In October, it is likely he will seek to replicate such gestures when he answers a commission to fill the Turbine Hall at Tate Modern, following in the footsteps of Louise Bourgeois’ giant spider and Carsten Höller’s helter-skelters. He is not permitted to say what will be inside but says it is a dream to work on such a project in the UK.

My lasagne is good and the small portions — and intriguing conversation — make me glad there is another course coming. Ai’s chops arrive, crossed delicately over one another and served with a luridly green mint sauce. “Would you like one?” he says sweetly, motioning his fork.

The blurring of Ai’s art and activism has made it harder for the authorities to deal with him. He says the attack on him in Sichuan was probably the result of local confusion, not a Beijing clampdown. He doubts his international reputation or his father’s name can shield him. “I don’t think anybody can protect me. There is no line drawn,” he says, conceding the possibility that he may be tempted to push the authorities to — or beyond — their limit. “You play like a gambler,” he says. “You may be on a winning streak. You may think: ‘This is a winning table’. And you may fantasise that you can win for ever.”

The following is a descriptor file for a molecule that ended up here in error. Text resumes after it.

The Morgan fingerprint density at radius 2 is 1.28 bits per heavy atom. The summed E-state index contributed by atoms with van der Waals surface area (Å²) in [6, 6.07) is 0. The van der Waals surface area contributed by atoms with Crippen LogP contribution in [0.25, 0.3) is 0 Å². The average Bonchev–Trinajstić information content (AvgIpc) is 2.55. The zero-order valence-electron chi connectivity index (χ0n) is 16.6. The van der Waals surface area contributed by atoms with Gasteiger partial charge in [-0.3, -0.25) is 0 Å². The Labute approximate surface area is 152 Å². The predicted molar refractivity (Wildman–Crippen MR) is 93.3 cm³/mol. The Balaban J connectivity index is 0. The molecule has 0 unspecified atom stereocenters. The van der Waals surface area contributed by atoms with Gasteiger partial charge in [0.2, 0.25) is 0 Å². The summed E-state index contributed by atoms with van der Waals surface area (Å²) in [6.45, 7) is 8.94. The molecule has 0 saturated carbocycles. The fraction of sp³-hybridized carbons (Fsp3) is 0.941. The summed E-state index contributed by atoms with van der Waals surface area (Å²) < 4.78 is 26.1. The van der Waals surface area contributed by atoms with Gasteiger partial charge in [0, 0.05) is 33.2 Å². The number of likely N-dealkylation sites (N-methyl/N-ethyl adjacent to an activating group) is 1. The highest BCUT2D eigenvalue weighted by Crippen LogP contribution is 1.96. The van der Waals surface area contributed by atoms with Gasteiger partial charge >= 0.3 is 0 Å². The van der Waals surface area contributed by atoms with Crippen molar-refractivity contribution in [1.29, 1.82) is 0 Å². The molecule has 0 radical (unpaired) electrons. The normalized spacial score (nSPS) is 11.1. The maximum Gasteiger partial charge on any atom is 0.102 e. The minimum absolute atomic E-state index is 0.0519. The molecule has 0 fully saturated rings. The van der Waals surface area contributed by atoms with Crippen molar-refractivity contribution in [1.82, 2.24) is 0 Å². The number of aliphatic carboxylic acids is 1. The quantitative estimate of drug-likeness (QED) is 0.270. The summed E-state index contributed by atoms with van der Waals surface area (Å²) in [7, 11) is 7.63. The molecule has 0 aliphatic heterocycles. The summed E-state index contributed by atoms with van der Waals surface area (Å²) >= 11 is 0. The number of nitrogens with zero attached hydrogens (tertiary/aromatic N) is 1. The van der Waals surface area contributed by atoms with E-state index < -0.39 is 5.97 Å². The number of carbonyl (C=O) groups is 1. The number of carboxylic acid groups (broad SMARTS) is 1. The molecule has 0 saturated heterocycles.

As he finishes his chops, I ask him about his faith in the internet. The “digital” activism of his “middle-finger” years has given way to digital activity of another kind as he frantically blogs and tweets. I ask whether the lesson of China — where state censors have erected what has been described as “the Great Firewall”, where Twitter and Facebook are blocked, and which Google felt obliged to leave — is that the web is easily neutered. Isn’t it as much of a distraction as a rallying point? “That’s true. But we have to educate a whole generation of young people,” he says. “That is more important than just changing the [political] structure. It organises and teaches people how to deal with this kind of society, to be responsible, to anticipate.”